A BIT OF RECENT GROWTH: THE EVOLVING RISK OF TERRORIST USE OF VIRTUAL CURRENCY
Halladay, Carolyn C.
Brown, Shannon A.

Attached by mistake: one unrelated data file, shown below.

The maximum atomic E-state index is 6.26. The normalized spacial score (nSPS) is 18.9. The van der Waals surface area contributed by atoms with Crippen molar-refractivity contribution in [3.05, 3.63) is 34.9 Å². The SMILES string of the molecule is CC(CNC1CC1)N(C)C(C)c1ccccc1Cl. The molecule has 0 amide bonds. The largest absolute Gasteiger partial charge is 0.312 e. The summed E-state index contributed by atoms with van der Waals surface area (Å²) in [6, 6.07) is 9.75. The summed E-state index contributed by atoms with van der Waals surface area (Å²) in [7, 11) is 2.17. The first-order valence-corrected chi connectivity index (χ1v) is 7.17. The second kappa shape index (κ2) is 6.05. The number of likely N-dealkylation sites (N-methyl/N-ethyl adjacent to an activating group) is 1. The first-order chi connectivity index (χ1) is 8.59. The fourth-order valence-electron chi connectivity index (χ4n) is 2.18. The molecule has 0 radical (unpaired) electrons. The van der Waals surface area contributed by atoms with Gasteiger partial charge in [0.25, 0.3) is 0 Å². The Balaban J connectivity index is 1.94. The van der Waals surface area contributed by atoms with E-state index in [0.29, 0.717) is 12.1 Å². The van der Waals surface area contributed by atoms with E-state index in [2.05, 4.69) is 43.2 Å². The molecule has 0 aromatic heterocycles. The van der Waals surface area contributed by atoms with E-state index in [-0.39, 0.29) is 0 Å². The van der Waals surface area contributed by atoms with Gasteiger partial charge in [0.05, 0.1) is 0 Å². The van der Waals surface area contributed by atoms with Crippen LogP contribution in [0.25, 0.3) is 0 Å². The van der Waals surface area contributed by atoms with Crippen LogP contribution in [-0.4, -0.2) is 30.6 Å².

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The use of decentralized virtual currencies (DVCs) by terrorist organizations (TOs) on a significant scale could present unique challenges for regulators, policy makers, and law enforcement because they offer the potential for an illicit funding network that can be very difficult to disrupt or even detect. However, the body of existing research regarding the threat of terrorists' use of DVCs has determined that though it has become the payment method of choice for cybercriminals and many transnational criminal organizations, researchers do not believe that TOs will leverage DVCs on an appreciable scale in the near future. To justify their determinations, prior researchers cite insufficient market size, anonymity, and broad commercial acceptance, coupled with a perceived lack of TOs’ technological sophistication, as limits to the practical use of DVCs over other better-established and less complicated terror funding methods. They further suggest that existing AML/CFT regulations, narrowly applied to DVC exchanges should be sufficient to catch terror financiers. However, this thesis identifies recent developments in DVCs and the ecosystems that support them that suggest all of the primary pillars on which prior research has been built may have eroded sufficiently to warrant further investigation into the potential threat posed by terrorist use of DVCs. The homeland security enterprise must not be lulled into complacency by what this thesis finds to be already outdated research.
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